We don't know what life will bring, so it is what we bring to life that matters.
Patricia Campbell Carlson
It was really interesting to observe the reactions I got when I told people that I was going to a Bereavement Skills Training Course. They ran the full gamut from genuine interest to feigned interest to horror to concern. Most people didn't really know what to make of my decision to attend a four-day training at the Center for Loss & Life Transition in Colorado last week. I think many were worried about why I would want to do this. Wouldn't it be too difficult for me? Wouldn't it dredge up painful memories of Matthew? And while I can certainly appreciate their concern, I'm here to say not only did I survive, but it ended up being one of the most worthwhile trainings I've ever participated in.
Dr. Alan Wolfeldt is renowned in the field of grief and bereavement and has devoted his professional life to working with people in various stages of grief. His main premise is that of "companioning the mourner." By this he means being with and present to another person's pain and not trying to take it away. It's about walking alongside the mourner, not leading them. It's about acknowledging and listening with the heart, not trying to direct their pain to an easier place. It's not about "fixing" someone. All of this makes such innate sense to me, and yet so much of this is not the direction that our culture is headed towards. In fact, Dr. Wolfeldt said more than once that we in America live in a perceived "deathless society." Of course we don't. But unlike our grandparents' generation where death was more visible on a day-to-day basis, death nowadays is remote; it's behind closed doors.
Still with me? I realize that this may seem like a dark and foreboding topic, but I can promise you that I walked out of this course both educated and rejuvenated. Doesn't it make sense that if we deny or inhibit our emotions our pain lasts longer? After a significant loss we can easily lose our joie de vivre--our reason for living. It's only natural that when we lose someone we love our divine spark feels muted. The easiness that we once inhabited our lives gives way to an all-encompassing heaviness. But rather than subverting or denying these feelings of loss, we need to mourn well so that we can go on and live our lives well. We need to acknowledge the loss and subsequent pain, not evade it.
I learned so much that it's hard to know what I want to say in this blog post. I imagine that I'll be writing in the coming months about many different aspects of what transpired in those four days. But I'll tell you something that I've thought about often this past week, and that is how we started on the first day. There were 36 of us gathered to glean what we could from Alan Wolfeldt. Thirty-six people who were interested in learning more about the mysterious body of knowledge surrounding grief and loss. It was a mix of social workers, nurses, clergy, hospice employees and volunteers. Before beginning, Dr. Wolfeldt asked us to tell the story of why we were there, as well as share a significant loss in our lives. We took three and a half hours to hear everyone's stories. This was not a quick check-in, but instead a thoughtful exercise that ultimately resulted in creating a sacred space that lasted the week. We listened as one-by-one people shared what we soon came to realize were our love stories. It was amazing. For me, it was the chance to talk about Matthew and this new journey that I find myself on. There were both tears and laughter as people opened up their hearts to strangers. There were two other bereaved moms in the group, and of course there was a natural bond between the three of us. But what soon became evident was that everyone has a story (or two) of loss, for that's what being human is all about.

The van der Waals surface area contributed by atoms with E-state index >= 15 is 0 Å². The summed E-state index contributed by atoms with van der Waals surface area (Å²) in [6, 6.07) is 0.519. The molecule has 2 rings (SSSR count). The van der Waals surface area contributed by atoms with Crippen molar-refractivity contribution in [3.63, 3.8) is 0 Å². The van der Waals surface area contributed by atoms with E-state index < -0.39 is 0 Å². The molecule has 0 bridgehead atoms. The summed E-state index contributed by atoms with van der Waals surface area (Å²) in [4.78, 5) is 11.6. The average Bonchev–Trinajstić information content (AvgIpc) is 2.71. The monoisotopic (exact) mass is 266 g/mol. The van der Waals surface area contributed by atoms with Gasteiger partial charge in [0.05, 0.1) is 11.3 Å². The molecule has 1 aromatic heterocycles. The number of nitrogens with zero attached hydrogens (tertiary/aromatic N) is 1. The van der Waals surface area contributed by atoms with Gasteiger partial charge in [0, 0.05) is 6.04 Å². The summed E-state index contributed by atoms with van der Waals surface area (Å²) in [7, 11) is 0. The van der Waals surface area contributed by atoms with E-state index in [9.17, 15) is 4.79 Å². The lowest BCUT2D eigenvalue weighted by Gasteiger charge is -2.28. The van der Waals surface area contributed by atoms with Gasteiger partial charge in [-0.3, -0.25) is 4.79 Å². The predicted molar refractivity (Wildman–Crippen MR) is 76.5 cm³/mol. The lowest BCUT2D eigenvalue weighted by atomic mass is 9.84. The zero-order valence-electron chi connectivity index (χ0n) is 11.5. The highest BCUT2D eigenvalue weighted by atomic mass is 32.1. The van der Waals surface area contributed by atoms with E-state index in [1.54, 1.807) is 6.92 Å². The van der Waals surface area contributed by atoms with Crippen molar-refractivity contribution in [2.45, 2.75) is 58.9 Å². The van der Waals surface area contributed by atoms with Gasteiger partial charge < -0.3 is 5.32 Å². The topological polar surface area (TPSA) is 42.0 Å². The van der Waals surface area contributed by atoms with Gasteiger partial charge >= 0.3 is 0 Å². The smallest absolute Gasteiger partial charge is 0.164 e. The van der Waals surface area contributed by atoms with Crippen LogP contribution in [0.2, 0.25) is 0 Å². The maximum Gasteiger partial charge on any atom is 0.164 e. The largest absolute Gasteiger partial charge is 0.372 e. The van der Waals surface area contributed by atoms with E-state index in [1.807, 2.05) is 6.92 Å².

Three years ago I wouldn't have imagined myself on this path. Three years ago I was writing a little blog about children's books, as well as working on my own children's book. But as we all know, life often takes you in a different direction than the one you start out on. And now I find myself on my own grief journey with a worldview that has been dramatically changed by life's circumstances. My heart has been broken open and I find myself drawn to the world of the mourner. I find that I am able to sit with people who are in a dark place and listen to their stories of loss and love. I'll end with a C.S. Lewis quote that Dr. Wolfeldt shared with us that resonated with me: "Grief is like a long, winding valley where any bend may reveal a totally new landscape."